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The LGBT Movement

The LGBT Movement

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The LGBT Movement

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  1. The LGBT Movement The history of the movement from Stonewall through Gay Marriage, Gender Identity and Transgender Issues

  2. To start; a few questions… The gay rights movement burst on to the political scene in 1969. Why then? What were the social conditions that fostered the appearance of this new social movement? What gains have this movement made in changing laws and attitudes? How has the movement evolved? What are some of the important debates within it?

  3. LGBT Movement: A Brief History A Definition: “…the formation of durable organizations and community groups that promote a liberal agenda of equal rights and inclusion, premised on a conception of gay men and lesbians as a clearly demarcated social group with a fixed, ethnic-like identity.”

  4. An LGBT Timeline The 1950’s • In the 1950’s the Homophile Movement emerged first in New York City, with the Mattachine Society promoting assimilation politics. This is the first appearance of the gay political movement. Although largely unsuccessful, this movement laid the groundwork for the rise of the militant faction of the LGBT Movement.

  5. Timeline (continued…) The 1960’s • The 1960’s foster liberal ideas about sexuality. In 1969, three days of rioting ensue when police bust a mobster-run gay club, Stonewall Inn, in Greenwich Village. This is considered the symbolic beginning of the gay movement…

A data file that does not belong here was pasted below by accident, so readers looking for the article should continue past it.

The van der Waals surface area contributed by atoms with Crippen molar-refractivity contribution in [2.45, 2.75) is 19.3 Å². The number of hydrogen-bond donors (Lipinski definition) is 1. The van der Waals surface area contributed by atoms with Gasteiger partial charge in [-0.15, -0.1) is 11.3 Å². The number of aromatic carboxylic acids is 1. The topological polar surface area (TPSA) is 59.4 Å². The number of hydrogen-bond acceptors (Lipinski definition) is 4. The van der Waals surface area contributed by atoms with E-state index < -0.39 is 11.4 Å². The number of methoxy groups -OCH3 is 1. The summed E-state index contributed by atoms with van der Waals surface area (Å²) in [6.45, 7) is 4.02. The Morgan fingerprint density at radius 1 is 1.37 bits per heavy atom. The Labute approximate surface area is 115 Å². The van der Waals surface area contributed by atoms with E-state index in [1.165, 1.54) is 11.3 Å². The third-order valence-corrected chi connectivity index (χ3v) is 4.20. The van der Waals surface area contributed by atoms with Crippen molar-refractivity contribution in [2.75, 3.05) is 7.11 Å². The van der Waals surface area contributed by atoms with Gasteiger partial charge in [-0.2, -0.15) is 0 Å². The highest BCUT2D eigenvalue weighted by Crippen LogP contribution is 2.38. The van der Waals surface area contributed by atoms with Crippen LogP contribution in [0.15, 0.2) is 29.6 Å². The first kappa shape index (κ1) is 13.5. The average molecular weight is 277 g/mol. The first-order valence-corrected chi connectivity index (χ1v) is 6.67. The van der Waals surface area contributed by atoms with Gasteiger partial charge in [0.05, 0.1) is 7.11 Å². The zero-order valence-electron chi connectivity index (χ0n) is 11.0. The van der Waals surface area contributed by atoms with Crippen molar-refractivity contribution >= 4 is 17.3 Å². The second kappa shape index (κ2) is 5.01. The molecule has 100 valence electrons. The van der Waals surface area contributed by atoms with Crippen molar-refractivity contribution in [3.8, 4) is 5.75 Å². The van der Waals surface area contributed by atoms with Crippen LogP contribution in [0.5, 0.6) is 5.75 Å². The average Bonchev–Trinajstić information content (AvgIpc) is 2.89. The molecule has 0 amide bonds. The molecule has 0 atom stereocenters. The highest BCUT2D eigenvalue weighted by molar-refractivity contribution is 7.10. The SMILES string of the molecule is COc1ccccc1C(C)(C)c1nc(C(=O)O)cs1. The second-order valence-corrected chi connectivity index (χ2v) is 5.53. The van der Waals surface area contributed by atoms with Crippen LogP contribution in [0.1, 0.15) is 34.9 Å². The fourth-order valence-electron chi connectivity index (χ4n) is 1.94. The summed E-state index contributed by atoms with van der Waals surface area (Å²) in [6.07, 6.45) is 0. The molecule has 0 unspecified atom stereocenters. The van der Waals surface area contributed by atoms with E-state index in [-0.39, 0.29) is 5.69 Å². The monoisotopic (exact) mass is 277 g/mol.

6. …more timeline… The 1970’s • In the 1970’s, the Gay Liberation Front splinters, and is composed of largely white, middle class enclaves. • Creation of National Organizations: National Gay Task Force, Gay Rights National Lobby, Human Rights Campaign. The movement attempts going into popular politics; Carter and the Democratic Party fail to push forward gay rights plank.

  7. …even more timeline… The 1980’s • Ronald Reagan voted into office for two terms, followed by George H.W. Bush for one term. • The rise of the first challenge to the gay rights movement: the New Right (Moral Majority) • The emergence of the AIDS epidemic. Reagan, the media, and the New Right label it as the “gay disease”. This galvanizes previously uninvolved gay men into the activist role.

  8. …and last, but not least… The 1990’s • The 1990’s social movements include those of racial politics (minorities previously not in movement), sexual expression, and the split between left/right political entities within gay communities. • The repealing of gay rights, including the fighting against gay marriage is the most recent obstacle.